Subject: FW: OBSTRUCTIVE SLEEP APNEA
WHAT IS OBSTRUCTIVE SLEEP APNEA?
Obstructive Sleep Apnea (OSA) is a serious medical condition that can occur during
sleep whenever the airway becomes blocked so that no oxygen can reach the lungs for
10 seconds or more. It has been shown to be associated with greatly increased
chances of irregular heart beat, heart attack, stroke, high blood pressure, and
even diabetes. If the blockage occurs from 5 to 15 times each hour the problem is
felt to be MILD. If the blockage occurs 15 to 25 times each hour the problem is
felt to be MODERATE, and more than 25 times is SEVERE. In many cases severe
blockage can occur up to once a minute or 60 times per hour, and extreme cases have
been reported in excess of 100 time each hour. The apnic episodes are usually
characterized by intermittent periods of loud snoring and then brief silent periods
when the air flow is completely stopped.
We normally breathe in and out every 5 seconds because a constant supply of oxygen
is the one thing we need for life. Heart attack and stroke are a direct result of
lack of oxygen to the heart muscle or the brain, and death occurs if we are without
oxygen for about 5 minutes. When breathing stops during apnea, we are able to stay
alive because the brain wakes us enough to pull the lower jaw and tongue forward to
unblock the airway. We do not remember these frequent awakenings, but they rob us
of normal, restful deep sleep. This results in varying degrees of the symptoms
that are reported by most patients with sleep apnea.
1. Waking, feeling tired, groggy or with headache.
2. Daytime lack of energy, drowsiness, and a lethargic tired feeling.
3. Loud snoring, stoppage of breathing, gasping sounds.
4. Trouble concentrating, falling asleep inappropriately or when idle.
5. Memory loss, weight gain, poor judgement, personality changes.
6. Loss of libido
OSA is caused during sleep due to natural backward relaxation of the muscles of the
tongue and soft palate. If, due to inherited large size, they are able to block
the entire throat space when they relax backward, and they completely and
dangerously close the airway so that you are totally unable to breathe for 10
seconds then oxygen can no longer enter the lungs.
As an apnic episode lengthens, oxygen deprivation to the body increases and the
brain awakens you just enough to move your lower jaw forward. Because the tongue
is attached to the lower jaw just behind your front teeth, the forward jaw movement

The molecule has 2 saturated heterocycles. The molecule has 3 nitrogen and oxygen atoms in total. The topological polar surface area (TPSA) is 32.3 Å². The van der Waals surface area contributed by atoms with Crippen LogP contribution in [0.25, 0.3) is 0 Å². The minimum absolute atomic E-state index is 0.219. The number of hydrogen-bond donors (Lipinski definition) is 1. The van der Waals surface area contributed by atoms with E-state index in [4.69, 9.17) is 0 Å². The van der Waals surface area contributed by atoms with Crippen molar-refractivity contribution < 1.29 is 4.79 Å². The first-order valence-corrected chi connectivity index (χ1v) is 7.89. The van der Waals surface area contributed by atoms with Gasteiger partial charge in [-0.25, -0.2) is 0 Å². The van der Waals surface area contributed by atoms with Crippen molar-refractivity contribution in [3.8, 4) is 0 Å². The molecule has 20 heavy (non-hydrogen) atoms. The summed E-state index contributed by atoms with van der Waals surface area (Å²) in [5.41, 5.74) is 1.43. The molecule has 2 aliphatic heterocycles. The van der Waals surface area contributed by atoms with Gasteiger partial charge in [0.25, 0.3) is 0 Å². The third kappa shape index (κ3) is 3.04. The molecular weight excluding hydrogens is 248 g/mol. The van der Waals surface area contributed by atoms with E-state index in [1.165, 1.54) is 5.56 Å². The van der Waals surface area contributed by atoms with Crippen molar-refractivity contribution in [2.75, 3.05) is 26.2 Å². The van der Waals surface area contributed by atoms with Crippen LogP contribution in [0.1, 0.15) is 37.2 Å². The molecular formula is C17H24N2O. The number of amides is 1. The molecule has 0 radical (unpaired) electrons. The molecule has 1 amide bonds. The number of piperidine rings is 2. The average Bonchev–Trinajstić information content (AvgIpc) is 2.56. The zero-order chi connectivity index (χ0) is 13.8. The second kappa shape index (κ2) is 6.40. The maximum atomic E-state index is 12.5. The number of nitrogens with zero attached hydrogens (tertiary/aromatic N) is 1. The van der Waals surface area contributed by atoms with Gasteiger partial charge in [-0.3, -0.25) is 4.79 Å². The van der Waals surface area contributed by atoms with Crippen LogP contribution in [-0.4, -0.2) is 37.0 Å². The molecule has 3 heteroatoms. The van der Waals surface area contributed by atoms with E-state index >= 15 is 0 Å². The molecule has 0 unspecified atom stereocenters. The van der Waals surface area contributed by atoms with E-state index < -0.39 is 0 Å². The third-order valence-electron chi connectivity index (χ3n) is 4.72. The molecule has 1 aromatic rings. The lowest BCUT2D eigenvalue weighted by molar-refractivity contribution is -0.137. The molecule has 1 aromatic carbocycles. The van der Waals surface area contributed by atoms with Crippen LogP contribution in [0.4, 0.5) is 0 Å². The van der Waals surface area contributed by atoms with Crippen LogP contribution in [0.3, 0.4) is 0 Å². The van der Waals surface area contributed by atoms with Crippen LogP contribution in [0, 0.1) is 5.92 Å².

also pulls the tongue forward to re-open the airway, and oxygen can once again pass
to the lungs.
As the airway is re-opened there is sometimes a gasping or snorting sound, but
usually these awakenings are not remembered.
To stop the SNORING, the most effective, affordable, non-invasive solution is a
unique but simple preventative nighttime device that holds the lower jaw in a
slightly forward position. This foward position opens the airway enough to allow
more normal passage of air, and then vibrations are greatly reduced. Because the
device allows for free movement of the lower jaw, patients universally find it much
more comfortable than older, one piece, bulky appliances that hold the lower jaw
immobile in a fixed, rigid position. When this unique appliance is fabricated to
help patients stop snoring, the result is much more restful sleep with the return
of normal pep and energy for both the patient and any others whose sleep is
disturbed by the loud noise.
Options for treating SLEEP APNEA used to be restricted to uncomfortable air
pressure machines (CPAP) or with various surgeries (the most common of which
involves removal of the back part of the palate). In recent years, devices similar
to those used to prevent snoring have proven successful in treatment of sleep
apnea. Because apnic episodes can be reduced 70% to 90%, the device has become a
preferred treatment by sleep specialists and clinics to effectively accomplish
comfortable and effective reductions of OSA episodes. Since OSA is a medical
problem, the device is usually covered by most medical insurance policies.
RELATIONSHIP TO TMJ
Many patients with snoring and obstructive sleep apnea also have TMJ symptoms. It
is important that the doctor treating the snoring and OSA be aware of pre-existing
TMJ so that the treatment may be successful and not trigger symptoms related to the
jaw joints or muscles.
David L. Burns D.D.S.
4616 West Jefferson Blvd.
Fort Wayne, IN 46804